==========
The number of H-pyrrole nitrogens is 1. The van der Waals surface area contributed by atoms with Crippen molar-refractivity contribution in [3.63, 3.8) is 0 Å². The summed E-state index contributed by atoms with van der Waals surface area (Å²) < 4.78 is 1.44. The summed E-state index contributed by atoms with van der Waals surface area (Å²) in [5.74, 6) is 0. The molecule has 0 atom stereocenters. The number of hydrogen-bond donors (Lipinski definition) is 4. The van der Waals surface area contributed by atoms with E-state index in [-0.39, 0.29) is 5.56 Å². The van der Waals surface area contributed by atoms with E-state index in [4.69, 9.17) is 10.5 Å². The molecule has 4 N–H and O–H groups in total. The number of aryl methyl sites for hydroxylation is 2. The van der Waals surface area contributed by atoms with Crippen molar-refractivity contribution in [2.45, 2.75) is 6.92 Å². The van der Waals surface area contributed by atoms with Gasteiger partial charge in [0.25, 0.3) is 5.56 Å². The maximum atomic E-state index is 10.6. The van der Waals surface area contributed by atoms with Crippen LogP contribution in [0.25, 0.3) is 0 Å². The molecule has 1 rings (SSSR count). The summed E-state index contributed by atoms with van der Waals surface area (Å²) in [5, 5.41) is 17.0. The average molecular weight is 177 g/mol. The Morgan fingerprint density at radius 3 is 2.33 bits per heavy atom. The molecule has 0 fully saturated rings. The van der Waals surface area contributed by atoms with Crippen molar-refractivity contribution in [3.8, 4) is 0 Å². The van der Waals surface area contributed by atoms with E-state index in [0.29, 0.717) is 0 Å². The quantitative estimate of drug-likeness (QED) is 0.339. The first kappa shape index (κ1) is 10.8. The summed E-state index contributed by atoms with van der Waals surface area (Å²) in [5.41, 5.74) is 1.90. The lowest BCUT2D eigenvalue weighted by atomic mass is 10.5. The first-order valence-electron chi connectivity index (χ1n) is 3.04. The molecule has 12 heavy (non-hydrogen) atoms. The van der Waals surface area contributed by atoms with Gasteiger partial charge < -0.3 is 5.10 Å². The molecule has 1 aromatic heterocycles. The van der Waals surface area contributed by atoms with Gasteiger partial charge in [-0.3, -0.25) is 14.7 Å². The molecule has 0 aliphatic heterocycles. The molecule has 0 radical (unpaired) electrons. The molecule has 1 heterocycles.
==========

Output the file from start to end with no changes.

The number of H-pyrrole nitrogens is 1. The van der Waals surface area contributed by atoms with Crippen molar-refractivity contribution in [3.63, 3.8) is 0 Å². The summed E-state index contributed by atoms with van der Waals surface area (Å²) < 4.78 is 1.44. The summed E-state index contributed by atoms with van der Waals surface area (Å²) in [5.74, 6) is 0. The molecule has 0 atom stereocenters. The number of hydrogen-bond donors (Lipinski definition) is 4. The van der Waals surface area contributed by atoms with E-state index in [-0.39, 0.29) is 5.56 Å². The van der Waals surface area contributed by atoms with E-state index in [4.69, 9.17) is 10.5 Å². The molecule has 4 N–H and O–H groups in total. The number of aryl methyl sites for hydroxylation is 2. The van der Waals surface area contributed by atoms with Crippen molar-refractivity contribution in [2.45, 2.75) is 6.92 Å². The van der Waals surface area contributed by atoms with Gasteiger partial charge in [0.25, 0.3) is 5.56 Å². The maximum atomic E-state index is 10.6. The van der Waals surface area contributed by atoms with Crippen LogP contribution in [0.25, 0.3) is 0 Å². The molecule has 1 rings (SSSR count). The summed E-state index contributed by atoms with van der Waals surface area (Å²) in [5, 5.41) is 17.0. The average molecular weight is 177 g/mol. The Morgan fingerprint density at radius 3 is 2.33 bits per heavy atom. The molecule has 0 fully saturated rings. The van der Waals surface area contributed by atoms with Crippen molar-refractivity contribution in [3.8, 4) is 0 Å². The van der Waals surface area contributed by atoms with E-state index in [0.29, 0.717) is 0 Å². The quantitative estimate of drug-likeness (QED) is 0.339. The first kappa shape index (κ1) is 10.8. The summed E-state index contributed by atoms with van der Waals surface area (Å²) in [5.41, 5.74) is 1.90. The lowest BCUT2D eigenvalue weighted by atomic mass is 10.5. The first-order valence-electron chi connectivity index (χ1n) is 3.04. The molecule has 12 heavy (non-hydrogen) atoms. The van der Waals surface area contributed by atoms with Gasteiger partial charge < -0.3 is 5.10 Å². The molecule has 1 aromatic heterocycles. The van der Waals surface area contributed by atoms with Gasteiger partial charge in [-0.3, -0.25) is 14.7 Å². The molecule has 0 aliphatic heterocycles. The molecule has 0 radical (unpaired) electrons. The molecule has 1 heterocycles.